(1)

Requirements for initial in-person screening that includes documentation of the following:

(A)

Visual assessment of overall physical and behavioral state, including any possible disability.

(B)

A brief medical history, including demographic information, current medications (including a list of confiscated medications and whether such have been replaced), and any chronic or past illnesses.

(C)

Any current medical complaints.

(D)

A physical examination that includes the screening of vital signs such as body temperature, pulse rate, and blood pressure.

(2)

Criteria for determining when to make a referral to higher medical care and a process to execute such referral.

(3)

Recordkeeping requirements regarding how information is to be recorded for each initial screening under paragraph (1), including information on the use of interpretation services.

(4)

Review by a medical professional of any prescribed medication that is in the detainee’s possession or that was confiscated upon arrival to determine if such medication may be kept by such detainee for use during detention, properly stored with appropriate access for use during detention, or maintained with a detainee’s personal property.

(5)

Chaperones for the physical examination of minors, including, as appropriate, the parent, legal guardian, or the such minors’ closest present adult relative, or a U.S. Border Patrol agent of the same gender.

(c)

Pediatric expertise

A pediatric medical expert shall be on site in every U.S. Border Patrol sector, including at U.S. Border Patrol processing centers and at U.S. Border Patrol facilities at which 20 percent or more of detained individuals over the immediately preceding six month period are minors. The Chief of the U.S. Border Patrol shall prepare a plan to deploy in-person or technology-facilitated medical consultation with a licensed medical professional to U.S. Border Patrol facilities that experience an increase in apprehensions of children greater than 10 percent over the preceding 60 days.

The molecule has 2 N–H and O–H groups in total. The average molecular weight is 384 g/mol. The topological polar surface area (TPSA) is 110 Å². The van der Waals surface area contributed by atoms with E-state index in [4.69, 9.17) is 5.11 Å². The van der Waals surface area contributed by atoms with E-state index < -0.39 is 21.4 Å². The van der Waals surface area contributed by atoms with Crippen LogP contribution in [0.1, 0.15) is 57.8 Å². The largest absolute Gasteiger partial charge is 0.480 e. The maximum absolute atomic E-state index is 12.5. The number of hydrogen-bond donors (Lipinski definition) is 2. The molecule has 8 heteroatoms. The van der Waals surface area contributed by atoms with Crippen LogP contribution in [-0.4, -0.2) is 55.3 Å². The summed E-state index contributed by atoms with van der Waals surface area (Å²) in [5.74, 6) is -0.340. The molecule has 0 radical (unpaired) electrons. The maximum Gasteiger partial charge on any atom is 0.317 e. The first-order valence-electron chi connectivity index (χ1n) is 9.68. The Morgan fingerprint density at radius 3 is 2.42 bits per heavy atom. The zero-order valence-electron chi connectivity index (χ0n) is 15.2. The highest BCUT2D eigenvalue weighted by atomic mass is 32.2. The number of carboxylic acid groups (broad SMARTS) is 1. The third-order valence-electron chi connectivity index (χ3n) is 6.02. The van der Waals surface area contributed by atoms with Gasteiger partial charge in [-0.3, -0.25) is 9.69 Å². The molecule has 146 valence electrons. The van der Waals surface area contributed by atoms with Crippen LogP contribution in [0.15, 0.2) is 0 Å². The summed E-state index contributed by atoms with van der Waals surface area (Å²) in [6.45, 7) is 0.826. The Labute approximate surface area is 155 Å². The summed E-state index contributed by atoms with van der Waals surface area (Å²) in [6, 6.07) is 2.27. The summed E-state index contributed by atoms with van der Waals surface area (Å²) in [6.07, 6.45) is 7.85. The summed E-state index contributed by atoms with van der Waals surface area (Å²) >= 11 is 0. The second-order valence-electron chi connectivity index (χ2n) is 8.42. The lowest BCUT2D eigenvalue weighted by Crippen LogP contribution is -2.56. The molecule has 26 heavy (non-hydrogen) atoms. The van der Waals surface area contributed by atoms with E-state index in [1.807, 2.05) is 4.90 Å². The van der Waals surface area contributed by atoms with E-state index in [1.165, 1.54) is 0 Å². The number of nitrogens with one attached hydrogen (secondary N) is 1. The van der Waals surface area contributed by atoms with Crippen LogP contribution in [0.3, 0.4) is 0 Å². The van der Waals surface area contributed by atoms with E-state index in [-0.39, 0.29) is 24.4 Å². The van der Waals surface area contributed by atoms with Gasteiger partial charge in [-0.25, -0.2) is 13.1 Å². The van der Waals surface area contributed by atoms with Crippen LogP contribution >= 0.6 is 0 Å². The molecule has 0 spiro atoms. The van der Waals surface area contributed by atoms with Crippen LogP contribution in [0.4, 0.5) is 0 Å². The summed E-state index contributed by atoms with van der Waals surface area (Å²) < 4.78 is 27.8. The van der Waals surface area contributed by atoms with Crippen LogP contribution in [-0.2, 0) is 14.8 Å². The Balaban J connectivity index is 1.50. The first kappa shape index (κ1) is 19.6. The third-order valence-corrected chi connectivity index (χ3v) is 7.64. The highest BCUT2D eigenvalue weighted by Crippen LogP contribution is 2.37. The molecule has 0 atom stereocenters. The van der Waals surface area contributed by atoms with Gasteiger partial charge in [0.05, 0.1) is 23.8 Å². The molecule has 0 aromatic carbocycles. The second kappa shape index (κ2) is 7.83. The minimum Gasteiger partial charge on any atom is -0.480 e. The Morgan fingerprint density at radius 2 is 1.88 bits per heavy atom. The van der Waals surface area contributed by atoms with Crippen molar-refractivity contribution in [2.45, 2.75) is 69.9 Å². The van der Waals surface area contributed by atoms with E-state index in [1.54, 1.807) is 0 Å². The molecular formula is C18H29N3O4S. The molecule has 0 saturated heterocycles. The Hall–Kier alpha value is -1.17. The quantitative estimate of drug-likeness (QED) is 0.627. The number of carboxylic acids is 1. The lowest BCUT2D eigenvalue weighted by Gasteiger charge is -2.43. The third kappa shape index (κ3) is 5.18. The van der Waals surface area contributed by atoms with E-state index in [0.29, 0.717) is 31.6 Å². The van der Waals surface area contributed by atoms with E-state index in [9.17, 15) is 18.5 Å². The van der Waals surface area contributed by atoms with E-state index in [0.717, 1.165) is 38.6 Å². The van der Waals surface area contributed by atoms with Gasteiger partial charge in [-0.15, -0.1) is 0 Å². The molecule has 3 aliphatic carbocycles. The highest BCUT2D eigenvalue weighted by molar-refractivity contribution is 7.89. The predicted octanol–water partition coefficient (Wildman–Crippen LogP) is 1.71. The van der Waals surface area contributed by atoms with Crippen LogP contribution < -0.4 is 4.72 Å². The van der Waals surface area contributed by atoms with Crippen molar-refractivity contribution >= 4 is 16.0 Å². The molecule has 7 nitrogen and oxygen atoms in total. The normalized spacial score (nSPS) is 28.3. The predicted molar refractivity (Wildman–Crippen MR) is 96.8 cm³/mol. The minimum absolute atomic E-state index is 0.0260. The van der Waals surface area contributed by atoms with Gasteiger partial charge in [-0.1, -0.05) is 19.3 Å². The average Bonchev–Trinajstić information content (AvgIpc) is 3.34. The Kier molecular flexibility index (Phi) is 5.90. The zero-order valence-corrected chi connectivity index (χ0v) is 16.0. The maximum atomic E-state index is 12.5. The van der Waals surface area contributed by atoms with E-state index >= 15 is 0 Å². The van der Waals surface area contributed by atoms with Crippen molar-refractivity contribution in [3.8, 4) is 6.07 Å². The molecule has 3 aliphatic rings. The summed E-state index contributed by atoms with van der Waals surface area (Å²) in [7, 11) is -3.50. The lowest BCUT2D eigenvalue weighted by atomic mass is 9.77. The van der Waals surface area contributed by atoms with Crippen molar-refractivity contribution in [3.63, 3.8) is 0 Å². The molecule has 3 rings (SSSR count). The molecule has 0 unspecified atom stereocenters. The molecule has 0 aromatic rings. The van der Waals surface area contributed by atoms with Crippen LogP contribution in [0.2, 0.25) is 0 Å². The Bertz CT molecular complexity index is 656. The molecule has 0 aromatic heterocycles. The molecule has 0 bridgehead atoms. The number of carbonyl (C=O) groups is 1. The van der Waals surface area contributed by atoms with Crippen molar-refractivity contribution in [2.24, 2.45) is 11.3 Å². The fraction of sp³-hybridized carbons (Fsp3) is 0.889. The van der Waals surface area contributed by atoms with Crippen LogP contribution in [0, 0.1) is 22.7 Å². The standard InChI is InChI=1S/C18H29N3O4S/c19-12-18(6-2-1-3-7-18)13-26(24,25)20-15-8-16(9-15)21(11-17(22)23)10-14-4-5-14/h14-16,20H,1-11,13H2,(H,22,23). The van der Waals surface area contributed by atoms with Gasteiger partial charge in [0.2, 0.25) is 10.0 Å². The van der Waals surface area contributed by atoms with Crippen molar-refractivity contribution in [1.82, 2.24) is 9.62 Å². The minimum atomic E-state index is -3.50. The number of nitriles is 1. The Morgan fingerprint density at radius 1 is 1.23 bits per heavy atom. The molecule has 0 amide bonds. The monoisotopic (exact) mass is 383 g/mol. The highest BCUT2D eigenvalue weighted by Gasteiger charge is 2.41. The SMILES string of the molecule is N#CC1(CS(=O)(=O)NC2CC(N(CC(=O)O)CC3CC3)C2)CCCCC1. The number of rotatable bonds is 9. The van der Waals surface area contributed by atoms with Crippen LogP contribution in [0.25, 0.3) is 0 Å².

(d)

Definition

In this section, the term high priority individual means an individual who self-identifies as having a medical condition needing prompt attention, exhibits signs of acute illness, is pregnant, is a child, or is elderly.

(e)

Training

Not later than 60 days after the issuance of the uniform processes and training established under subsection (a), the Commissioner of U.S. Customs and Border Protection shall ensure that any individual carrying out medical screening under this section at a U.S. Customs and Border Protection facility of individuals interdicted by the U.S. Border Patrol between ports of entry shall complete training on such uniform processes.

.

(b)

Rule of construction

Nothing in this section or the amendment made by this section may be construed as authorizing U.S. Customs and Border Protection to detain individuals for longer than 72 hours.